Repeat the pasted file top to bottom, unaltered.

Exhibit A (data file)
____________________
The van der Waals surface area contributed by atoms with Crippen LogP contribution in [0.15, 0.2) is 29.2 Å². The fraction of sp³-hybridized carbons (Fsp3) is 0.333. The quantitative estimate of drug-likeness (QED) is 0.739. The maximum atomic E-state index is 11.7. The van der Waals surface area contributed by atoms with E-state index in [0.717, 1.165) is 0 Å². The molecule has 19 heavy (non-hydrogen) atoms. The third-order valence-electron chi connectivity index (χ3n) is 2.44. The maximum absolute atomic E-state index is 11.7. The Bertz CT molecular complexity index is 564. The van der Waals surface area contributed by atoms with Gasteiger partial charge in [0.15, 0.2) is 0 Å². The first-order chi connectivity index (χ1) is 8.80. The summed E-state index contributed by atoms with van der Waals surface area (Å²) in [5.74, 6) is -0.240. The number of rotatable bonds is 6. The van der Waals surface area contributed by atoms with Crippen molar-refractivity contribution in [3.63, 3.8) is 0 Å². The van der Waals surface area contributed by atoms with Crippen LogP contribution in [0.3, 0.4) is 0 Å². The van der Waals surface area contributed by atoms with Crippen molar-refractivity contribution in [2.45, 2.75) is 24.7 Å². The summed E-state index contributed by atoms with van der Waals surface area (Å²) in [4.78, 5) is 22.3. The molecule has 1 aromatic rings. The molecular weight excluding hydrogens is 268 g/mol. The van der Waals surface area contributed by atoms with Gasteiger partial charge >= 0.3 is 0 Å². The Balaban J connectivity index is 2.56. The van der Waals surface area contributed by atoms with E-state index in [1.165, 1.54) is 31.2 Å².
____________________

The van der Waals surface area contributed by atoms with Crippen LogP contribution in [0.15, 0.2) is 29.2 Å². The fraction of sp³-hybridized carbons (Fsp3) is 0.333. The quantitative estimate of drug-likeness (QED) is 0.739. The maximum atomic E-state index is 11.7. The van der Waals surface area contributed by atoms with E-state index in [0.717, 1.165) is 0 Å². The molecule has 19 heavy (non-hydrogen) atoms. The third-order valence-electron chi connectivity index (χ3n) is 2.44. The maximum absolute atomic E-state index is 11.7. The Bertz CT molecular complexity index is 564. The van der Waals surface area contributed by atoms with Gasteiger partial charge in [0.15, 0.2) is 0 Å². The first-order chi connectivity index (χ1) is 8.80. The summed E-state index contributed by atoms with van der Waals surface area (Å²) in [5.74, 6) is -0.240. The number of rotatable bonds is 6. The van der Waals surface area contributed by atoms with Crippen molar-refractivity contribution in [3.63, 3.8) is 0 Å². The van der Waals surface area contributed by atoms with Crippen LogP contribution in [0.3, 0.4) is 0 Å². The van der Waals surface area contributed by atoms with Crippen molar-refractivity contribution in [2.45, 2.75) is 24.7 Å². The summed E-state index contributed by atoms with van der Waals surface area (Å²) in [4.78, 5) is 22.3. The molecule has 1 aromatic rings. The molecular weight excluding hydrogens is 268 g/mol. The van der Waals surface area contributed by atoms with Gasteiger partial charge >= 0.3 is 0 Å². The Balaban J connectivity index is 2.56. The van der Waals surface area contributed by atoms with E-state index in [1.165, 1.54) is 31.2 Å².